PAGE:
Overlawyered.com
chronicling the high cost of our legal system

Overlawyered.com home page
Letters 

Posted April 16:

Dear Overlawyered.com: I am in liability shock.  I recently learned that our liability insurance is going from $70,000 to $140,000.  I am executive director of a highly regarded nonprofit agency that provides housing and services to the homeless and low income families and individuals.  We own and manage about 500 apartments and houses in Westchester County and Long Island, New York.

The reason for this increase is our loss: $300,000 paid in a settlement (before trial) to a man who fell off a ladder and broke his leg while renovating one of our houses for the homeless.  What seemed hard to believe about the suit is that this guy wasn't working for us at all; instead, he worked for an independent contractor who was renovating our property.  At first I thought perhaps my property manager had violated our policy by not getting the contractor to provide a certificate of insurance but he had done that, even getting our nonprofit agency added as a named insured.  It was then that I saw the letter in the file from the contractor's insurance agency stating that bodily injury to an employee on the job was excluded from coverage!  My insurance agent explained that an employee can collect for his injuries from workmen's comp, and in exchange can't sue his employer; but under New York state law he can sue the homeowner for whom the work is being done, for unlimited amounts, and the agent continued that a smart lawyer will do exactly that to collect more.  This is crazy! 

The result is that $70,000 more will go into paying for insurance, instead of helping the homeless.  The taxpayer will be hit because our agency will pass along that extra cost to our government contracts.  -- Alec Roberts, New York 




I want a t-shirt!  Do you offer one that has OVERLAWYERED.COM on it? -- Vincent Suro, Monterey, Calif.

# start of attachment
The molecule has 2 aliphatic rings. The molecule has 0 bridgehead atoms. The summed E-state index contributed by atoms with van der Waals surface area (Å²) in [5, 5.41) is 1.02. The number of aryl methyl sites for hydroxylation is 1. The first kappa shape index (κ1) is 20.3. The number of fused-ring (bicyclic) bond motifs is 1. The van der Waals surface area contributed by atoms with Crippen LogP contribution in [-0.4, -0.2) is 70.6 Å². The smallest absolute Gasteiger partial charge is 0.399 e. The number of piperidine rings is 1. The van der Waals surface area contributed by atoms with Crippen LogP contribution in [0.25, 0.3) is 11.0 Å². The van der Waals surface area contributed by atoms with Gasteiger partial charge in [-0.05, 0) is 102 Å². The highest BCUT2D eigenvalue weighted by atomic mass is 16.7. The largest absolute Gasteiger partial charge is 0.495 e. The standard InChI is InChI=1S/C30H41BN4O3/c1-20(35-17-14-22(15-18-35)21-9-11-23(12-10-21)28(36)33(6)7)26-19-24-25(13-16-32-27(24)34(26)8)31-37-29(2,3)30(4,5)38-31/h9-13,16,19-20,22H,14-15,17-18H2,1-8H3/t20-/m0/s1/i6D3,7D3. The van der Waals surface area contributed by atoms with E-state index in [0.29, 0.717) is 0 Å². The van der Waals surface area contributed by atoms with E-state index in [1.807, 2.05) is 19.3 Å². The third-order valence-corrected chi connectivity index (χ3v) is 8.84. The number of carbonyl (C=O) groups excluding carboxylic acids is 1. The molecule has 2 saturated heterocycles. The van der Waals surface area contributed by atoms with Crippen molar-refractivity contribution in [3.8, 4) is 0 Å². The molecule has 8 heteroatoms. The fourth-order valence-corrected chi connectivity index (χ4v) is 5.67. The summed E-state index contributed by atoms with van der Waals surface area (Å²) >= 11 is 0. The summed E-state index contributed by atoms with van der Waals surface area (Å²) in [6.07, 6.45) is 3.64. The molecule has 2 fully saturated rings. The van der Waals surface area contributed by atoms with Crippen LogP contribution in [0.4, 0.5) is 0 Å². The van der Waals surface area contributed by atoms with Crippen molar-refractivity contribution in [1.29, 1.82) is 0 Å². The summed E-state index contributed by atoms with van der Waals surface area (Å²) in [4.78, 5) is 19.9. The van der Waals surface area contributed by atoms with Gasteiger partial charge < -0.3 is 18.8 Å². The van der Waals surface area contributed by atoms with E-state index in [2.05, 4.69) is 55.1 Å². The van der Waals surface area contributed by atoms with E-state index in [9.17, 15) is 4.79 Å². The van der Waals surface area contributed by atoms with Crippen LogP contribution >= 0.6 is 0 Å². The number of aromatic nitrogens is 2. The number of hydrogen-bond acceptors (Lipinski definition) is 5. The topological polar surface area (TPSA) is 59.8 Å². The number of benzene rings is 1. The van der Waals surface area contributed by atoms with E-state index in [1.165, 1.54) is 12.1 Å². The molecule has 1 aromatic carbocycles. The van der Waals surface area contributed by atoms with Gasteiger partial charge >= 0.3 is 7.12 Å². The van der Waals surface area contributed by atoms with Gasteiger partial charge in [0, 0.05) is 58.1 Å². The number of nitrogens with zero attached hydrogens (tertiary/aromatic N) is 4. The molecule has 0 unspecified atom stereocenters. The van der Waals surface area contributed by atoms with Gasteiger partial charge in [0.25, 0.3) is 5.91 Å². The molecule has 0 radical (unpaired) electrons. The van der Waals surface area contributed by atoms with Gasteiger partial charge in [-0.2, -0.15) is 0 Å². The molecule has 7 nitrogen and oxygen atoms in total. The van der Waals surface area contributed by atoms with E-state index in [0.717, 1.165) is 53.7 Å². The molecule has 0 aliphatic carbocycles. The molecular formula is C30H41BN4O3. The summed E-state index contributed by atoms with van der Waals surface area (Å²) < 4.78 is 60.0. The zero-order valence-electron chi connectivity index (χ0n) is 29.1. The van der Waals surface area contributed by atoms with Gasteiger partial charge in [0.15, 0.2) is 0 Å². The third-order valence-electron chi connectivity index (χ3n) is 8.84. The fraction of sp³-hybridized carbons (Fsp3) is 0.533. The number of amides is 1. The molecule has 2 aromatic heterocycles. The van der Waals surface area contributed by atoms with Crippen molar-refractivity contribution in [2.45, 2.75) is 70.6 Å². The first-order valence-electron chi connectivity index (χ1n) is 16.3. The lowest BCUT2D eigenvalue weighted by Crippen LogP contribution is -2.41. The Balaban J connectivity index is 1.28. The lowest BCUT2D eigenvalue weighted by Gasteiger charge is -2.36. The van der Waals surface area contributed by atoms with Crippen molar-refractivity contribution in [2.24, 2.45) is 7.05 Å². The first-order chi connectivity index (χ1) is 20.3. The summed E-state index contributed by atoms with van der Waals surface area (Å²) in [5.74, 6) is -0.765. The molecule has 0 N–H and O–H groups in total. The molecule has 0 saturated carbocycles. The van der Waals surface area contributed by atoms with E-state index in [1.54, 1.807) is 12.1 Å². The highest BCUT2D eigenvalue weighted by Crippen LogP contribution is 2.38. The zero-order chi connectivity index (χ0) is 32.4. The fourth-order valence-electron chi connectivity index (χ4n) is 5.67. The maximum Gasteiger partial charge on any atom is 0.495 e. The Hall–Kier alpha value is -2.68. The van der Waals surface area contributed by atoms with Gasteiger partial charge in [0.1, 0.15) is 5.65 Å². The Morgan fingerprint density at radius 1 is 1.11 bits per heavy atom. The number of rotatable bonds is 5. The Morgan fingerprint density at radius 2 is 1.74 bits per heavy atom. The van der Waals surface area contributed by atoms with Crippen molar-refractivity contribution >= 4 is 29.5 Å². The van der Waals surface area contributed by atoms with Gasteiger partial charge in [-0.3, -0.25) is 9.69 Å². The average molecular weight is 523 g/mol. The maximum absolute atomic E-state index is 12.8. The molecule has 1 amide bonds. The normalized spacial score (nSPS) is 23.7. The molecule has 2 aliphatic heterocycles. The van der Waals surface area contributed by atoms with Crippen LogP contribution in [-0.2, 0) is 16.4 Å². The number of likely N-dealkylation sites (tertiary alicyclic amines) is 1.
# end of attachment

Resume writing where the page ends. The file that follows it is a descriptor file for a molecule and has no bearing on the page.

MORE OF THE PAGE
[We're thinking of doing T-shirts and coffee mugs with the Overlawyered.com logo at some point in the future, but don't have them yet. -- ed.]




Just a response to "No More Indian Team Names?" (March 15):  So, what about all of the states and cities and streets named after Indian leaders and nations?  Will there be a mandate to rename them?  -- John in New Orleans




I have never understood the American reluctance to adopt the loser pays principle, which is the most fair way, fundamentally.  Any resistance to it defies logic.  Why should any person be subjected to frivolous or fanciful litigation, win, then have to bear his own costs? It simply does not make sense. In Canada we have a loser-pays principle, but unfortunately, as we become more American, it is being eroded. -- Jacques LaFontaine, Ontario




You covered the increase in the size of employment jury verdicts (March 29), but did not note the Supreme Court's decision in Circuit City v. Adams, March 21, 2001.  In the November 3, 2000 New York Times, the counsel for the Equal Employment Opportunity Commission said that, if the Court decided for Circuit City (which the Court did) that "every business" would start using arbitration clauses in all employment documents, putting an end to these jury verdicts.

Professor Jean Sternlight called arbitration "do it yourself tort reform.  She complained that, from her point of view, arbitration had terrible things, like "loser pays" and no class actions.  See, "As Mandatory Arbitration Meets the Class Action, Will the Class Action Survive?" 42 Maryland Law Review 1(October 2000).  -- Edward C. Anderson, National Arbitration Forum

<< more letters >>
Back to main page


Original contents © 2001 and other years The Overlawyered Group.
Technical questions: Email Webmaster